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Presenter: Antonio Nieto-Rodriguez, Author, The Project Revolution
Every aspect of our lives is becoming a set of projects. The speed of change witnessed in the past decade has radically affected the way we organize and manage our companies and work. Many of the traditional activities in organizations will soon be carried out by automation and robots. In this new landscape, projects are becoming an essential model to create value. In short, we are witnessing the rise of the project economy.
By 2025, regardless of industry or sector, senior leaders and managers will spend at least 60% of their time selecting, prioritizing, and driving the execution of projects, predicts Antonio Nieto-Rodriguez, renowned Thinkers50 expert, Lecturer, Author, PMO Director and 2016 PMI. Nieto-Rodriguez believes that “we will all become project leaders, but many of us are not prepared for this shift.”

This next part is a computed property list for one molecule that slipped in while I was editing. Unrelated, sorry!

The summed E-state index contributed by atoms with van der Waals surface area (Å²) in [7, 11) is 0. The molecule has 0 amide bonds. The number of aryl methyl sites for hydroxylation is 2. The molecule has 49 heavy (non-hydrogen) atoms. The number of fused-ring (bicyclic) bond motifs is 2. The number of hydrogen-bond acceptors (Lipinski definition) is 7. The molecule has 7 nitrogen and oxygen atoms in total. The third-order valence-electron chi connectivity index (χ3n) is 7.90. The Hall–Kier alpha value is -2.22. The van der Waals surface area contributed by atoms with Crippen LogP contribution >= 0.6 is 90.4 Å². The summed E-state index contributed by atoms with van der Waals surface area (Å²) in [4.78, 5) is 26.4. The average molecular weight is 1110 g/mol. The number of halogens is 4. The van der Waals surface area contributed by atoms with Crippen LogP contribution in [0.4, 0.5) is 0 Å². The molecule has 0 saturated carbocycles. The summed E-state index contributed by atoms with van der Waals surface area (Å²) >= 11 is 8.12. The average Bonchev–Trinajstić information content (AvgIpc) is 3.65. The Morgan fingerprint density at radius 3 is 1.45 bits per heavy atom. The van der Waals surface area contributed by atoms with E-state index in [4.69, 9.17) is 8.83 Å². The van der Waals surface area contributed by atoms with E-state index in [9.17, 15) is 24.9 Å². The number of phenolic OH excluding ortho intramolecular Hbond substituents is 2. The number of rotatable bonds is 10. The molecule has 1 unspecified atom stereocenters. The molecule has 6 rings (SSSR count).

According to recent research, the number of individuals working in project-based roles will increase from 66 million (in 2017) to 88 million (forecast 2027). And the value of project-oriented economic activity worldwide will grow from $12 trillion (in 2013) to $20 trillion (forecast 2027). Those are millions of projects requiring millions of project leaders per year.
In this landscape, the percentage of work activities performed as part of projects is markedly increased as projects are becoming an essential model to deliver change and create value around the world. The so-called gig economy is also driven by projects. Make no mistake, we are witnessing the rise of the project economy.
The good news is that project-based work is human-centric – leaders are the levers who will drive the work with new approaches.
Imagine a world in which most projects – personal, social, corporate, organizational and governmental – are successfully accomplished. There is work to be done. Only a select few projects deliver their purpose, meet their expected goals, achieve sustainable benefits, satisfy most stakeholders, meet their deadlines and stay within their original financial budget. So what is the secret? What can we learn from the thousands of failed projects? And how can we develop a framework or tool that guarantees, or at least significantly increases the chance of, project success?